The negative ramifications that then follow for people convicted of a false cannabis DUI charge are enormous. It can literally ruin a person’s life by preventing them from gaining employment, housing, and various types of assistance. No one should ever have to deal with that when they are truly innocent. Australia needs to let science lead the way when it comes to cannabis DUI policies, and that goes for everywhere else on the planet.


cannabis plant

Scientists Boost THCA Yield Using New Grafting Method

The cannabis plant is one of the most dynamic plants on earth, and as such, it’s also a very fun plant to cultivate. Whereas some plant varieties take a long time to grow from start to finish, the cannabis plant matures very quickly when cultivated properly.

As with most crops, there are different subvarieties of the cannabis plant, often informally referred to as ‘strains.’ Different strains have different properties, with some of those properties being more or less desirable than others.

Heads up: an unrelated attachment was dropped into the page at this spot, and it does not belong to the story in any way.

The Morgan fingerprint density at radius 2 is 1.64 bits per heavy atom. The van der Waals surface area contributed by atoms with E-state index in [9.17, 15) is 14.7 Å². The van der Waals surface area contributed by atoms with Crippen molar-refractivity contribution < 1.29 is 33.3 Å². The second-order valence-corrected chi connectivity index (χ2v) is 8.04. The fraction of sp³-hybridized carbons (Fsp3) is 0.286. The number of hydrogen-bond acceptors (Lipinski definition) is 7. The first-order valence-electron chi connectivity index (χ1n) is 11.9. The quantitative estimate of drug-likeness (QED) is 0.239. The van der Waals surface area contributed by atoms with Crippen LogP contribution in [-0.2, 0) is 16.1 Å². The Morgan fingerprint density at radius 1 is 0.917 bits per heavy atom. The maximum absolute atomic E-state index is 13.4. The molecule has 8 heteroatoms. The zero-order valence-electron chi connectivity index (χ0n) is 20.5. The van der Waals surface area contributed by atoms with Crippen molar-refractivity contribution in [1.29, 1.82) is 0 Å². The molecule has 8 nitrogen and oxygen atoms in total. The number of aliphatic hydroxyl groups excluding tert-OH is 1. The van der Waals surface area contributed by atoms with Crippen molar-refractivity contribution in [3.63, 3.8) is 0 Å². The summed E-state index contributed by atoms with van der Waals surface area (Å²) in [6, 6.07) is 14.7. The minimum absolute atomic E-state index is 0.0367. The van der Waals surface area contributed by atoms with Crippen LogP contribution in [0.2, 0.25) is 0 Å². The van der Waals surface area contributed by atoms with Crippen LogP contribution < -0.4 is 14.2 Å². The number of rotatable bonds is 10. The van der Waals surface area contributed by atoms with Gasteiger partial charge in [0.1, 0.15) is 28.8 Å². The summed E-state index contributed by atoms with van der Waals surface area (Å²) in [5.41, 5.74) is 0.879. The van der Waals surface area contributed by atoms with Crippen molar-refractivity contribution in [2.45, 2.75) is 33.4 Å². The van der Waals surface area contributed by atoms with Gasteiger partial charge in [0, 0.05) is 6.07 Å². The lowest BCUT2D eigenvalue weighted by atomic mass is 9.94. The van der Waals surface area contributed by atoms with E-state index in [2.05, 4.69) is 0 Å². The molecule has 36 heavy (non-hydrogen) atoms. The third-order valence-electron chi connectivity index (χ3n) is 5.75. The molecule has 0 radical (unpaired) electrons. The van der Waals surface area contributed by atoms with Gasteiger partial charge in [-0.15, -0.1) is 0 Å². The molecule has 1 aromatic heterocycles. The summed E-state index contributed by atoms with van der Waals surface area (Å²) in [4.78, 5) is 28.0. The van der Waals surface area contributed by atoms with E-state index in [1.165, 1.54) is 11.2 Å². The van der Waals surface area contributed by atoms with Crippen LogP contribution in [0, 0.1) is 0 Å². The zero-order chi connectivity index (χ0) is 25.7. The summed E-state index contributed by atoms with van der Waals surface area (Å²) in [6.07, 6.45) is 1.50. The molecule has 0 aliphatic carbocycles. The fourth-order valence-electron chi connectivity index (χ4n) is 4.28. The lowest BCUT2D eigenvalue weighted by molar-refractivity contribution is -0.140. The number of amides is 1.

The concept of differing desirability levels of properties and attributes among crop varieties is far from unique to cannabis, and cultivators of all types of crops have used a method known as ‘grafting’ over the years to combine the best attributes of multiple varieties of one or more crops.

Australian Study

Scientists in Australia recently grafted multiple cannabis varieties using what they described as a ‘new’ way to graft cannabis plants.

“We developed a grafting methodology specifically for medicinal Cannabis, involving a single step, in which a freshly cut scion is grafted to a freshly cut donor stem that will become the rootstock. This study also aimed to uncover a potential role for roots in influencing cannabinoid content.” the researchers stated.